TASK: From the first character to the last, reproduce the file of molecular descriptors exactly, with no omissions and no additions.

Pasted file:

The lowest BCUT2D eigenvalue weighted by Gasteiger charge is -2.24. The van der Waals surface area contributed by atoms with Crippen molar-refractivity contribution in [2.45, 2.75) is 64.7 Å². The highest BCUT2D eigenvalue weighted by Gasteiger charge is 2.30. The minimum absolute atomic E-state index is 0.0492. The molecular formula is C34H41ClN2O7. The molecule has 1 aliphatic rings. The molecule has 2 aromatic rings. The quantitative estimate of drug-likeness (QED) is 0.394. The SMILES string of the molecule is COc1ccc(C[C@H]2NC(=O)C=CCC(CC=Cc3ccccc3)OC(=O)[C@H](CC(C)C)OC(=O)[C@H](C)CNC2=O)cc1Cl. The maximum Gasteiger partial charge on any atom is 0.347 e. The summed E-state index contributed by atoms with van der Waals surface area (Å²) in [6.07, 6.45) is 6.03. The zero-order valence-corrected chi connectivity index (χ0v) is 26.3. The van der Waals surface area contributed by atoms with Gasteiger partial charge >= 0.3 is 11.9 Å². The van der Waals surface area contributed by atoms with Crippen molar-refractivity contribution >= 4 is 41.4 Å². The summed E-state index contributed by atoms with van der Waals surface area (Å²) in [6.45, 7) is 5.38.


The lowest BCUT2D eigenvalue weighted by Gasteiger charge is -2.24. The van der Waals surface area contributed by atoms with Crippen molar-refractivity contribution in [2.45, 2.75) is 64.7 Å². The highest BCUT2D eigenvalue weighted by Gasteiger charge is 2.30. The minimum absolute atomic E-state index is 0.0492. The molecular formula is C34H41ClN2O7. The molecule has 1 aliphatic rings. The molecule has 2 aromatic rings. The quantitative estimate of drug-likeness (QED) is 0.394. The SMILES string of the molecule is COc1ccc(C[C@H]2NC(=O)C=CCC(CC=Cc3ccccc3)OC(=O)[C@H](CC(C)C)OC(=O)[C@H](C)CNC2=O)cc1Cl. The maximum Gasteiger partial charge on any atom is 0.347 e. The summed E-state index contributed by atoms with van der Waals surface area (Å²) in [6.07, 6.45) is 6.03. The zero-order valence-corrected chi connectivity index (χ0v) is 26.3. The van der Waals surface area contributed by atoms with Gasteiger partial charge >= 0.3 is 11.9 Å². The van der Waals surface area contributed by atoms with Crippen molar-refractivity contribution >= 4 is 41.4 Å². The summed E-state index contributed by atoms with van der Waals surface area (Å²) in [6.45, 7) is 5.38.